On Attribution and Credit

Ina Fried’s story yesterday for AllThingsD about iPad-native apps crossing the 100,000 mark now credits MacStories by name, and includes this note:

Editor’s Note: As you may notice, we’ve added a mention of macstories.net. Although we independently verified the information, it was always our intent to give them credit for being the first to point out the information, which is why a link to their posting has been in our story from when it was first posted. Now their name is there as well. Thank you to all who have voiced their opinions on this.

The reference in the article now reads:

As noted by an Apple enthusiast site macstories.net, there are now more than 100,000 iPad apps […]

That’s better, and crosses the line into what I consider acceptable attribution. But to me it’s still disrespectful, and — admittedly, my position as an independent writer/publisher biases me in this regard — betrays an institutional defensiveness on AllThingsD’s part.

Most of you seemed to get what I complained about yesterday, and my peers in the Mac publishing world definitely got it. But I received enough “they included a link to MacStories, so I don’t understand what you think is ‘chickenshit’ about this” emails to justify a full explanation.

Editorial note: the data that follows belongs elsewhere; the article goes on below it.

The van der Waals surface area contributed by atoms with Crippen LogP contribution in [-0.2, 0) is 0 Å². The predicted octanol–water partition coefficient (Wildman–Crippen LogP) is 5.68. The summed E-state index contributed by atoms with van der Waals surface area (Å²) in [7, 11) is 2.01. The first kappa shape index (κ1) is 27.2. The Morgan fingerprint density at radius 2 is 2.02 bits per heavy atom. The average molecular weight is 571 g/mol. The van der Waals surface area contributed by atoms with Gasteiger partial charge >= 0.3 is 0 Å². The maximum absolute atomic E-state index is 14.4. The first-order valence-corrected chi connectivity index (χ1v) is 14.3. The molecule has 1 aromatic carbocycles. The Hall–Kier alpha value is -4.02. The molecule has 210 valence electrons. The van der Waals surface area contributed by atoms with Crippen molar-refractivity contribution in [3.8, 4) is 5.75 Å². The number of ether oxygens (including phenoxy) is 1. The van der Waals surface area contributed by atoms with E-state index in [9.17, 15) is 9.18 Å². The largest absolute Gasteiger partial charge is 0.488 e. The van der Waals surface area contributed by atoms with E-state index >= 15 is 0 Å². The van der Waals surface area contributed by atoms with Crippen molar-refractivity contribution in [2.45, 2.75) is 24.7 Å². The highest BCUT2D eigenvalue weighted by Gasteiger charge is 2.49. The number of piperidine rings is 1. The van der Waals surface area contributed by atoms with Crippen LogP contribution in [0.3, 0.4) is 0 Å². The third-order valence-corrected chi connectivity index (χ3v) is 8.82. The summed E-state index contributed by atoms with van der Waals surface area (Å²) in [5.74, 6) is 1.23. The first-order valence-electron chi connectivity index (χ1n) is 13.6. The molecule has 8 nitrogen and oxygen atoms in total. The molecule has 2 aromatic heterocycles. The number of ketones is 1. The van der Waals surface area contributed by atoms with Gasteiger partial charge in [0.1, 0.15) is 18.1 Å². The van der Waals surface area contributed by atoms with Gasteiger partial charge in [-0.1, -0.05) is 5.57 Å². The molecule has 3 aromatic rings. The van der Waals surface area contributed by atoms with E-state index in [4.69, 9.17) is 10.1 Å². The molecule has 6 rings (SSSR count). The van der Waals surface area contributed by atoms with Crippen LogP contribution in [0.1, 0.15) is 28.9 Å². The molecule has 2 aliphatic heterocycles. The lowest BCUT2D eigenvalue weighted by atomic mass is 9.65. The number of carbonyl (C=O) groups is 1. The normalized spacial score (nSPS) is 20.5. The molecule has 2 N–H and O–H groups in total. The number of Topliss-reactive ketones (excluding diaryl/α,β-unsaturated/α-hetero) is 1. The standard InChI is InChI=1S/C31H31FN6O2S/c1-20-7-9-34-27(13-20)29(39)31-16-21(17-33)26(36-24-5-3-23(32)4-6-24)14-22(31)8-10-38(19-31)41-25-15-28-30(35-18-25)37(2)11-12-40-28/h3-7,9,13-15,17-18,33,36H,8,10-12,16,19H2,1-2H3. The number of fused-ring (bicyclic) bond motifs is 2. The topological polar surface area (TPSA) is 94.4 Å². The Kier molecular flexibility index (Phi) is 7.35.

It’s not about linking. AllThingsD’s story always had a link to Federico Viticci’s original post at MacStories. Originally, it read like this:

As noted by an Apple enthusiast site, there are now more than 100,000 iPad apps […]

Linking is indeed key. You get a story from somewhere else, you link to the original when you post about it. That’s the first rule of web attribution. The link to MacStories was always there in Fried’s article, and AllThingsD as a whole is good about linking to the sites whence they get material.

Not every site is good about such things. Regarding this same story, Josh Lowensohn at CNET wrote about it, as did Scott Steinberg at Rolling Stone. Not only do neither of them mention Federico Viticci or MacStories by name, but neither of them even included a link to the post at MacStories. Lowensohn and Steinberg both reported that the total number of iPad apps passed the 100,000 mark with no sourcing whatsoever. It’s certainly possible that either or both of them discovered this independently. But the timestamps on both their articles are several hours after Viticci’s, and Viticci explained how he discovered this (with a screenshot of a search results count from the App Store app on the iPad). Neither Lowensohn nor Steinberg explain the source of the news. They simply state it as fact, as though plucked out of the air.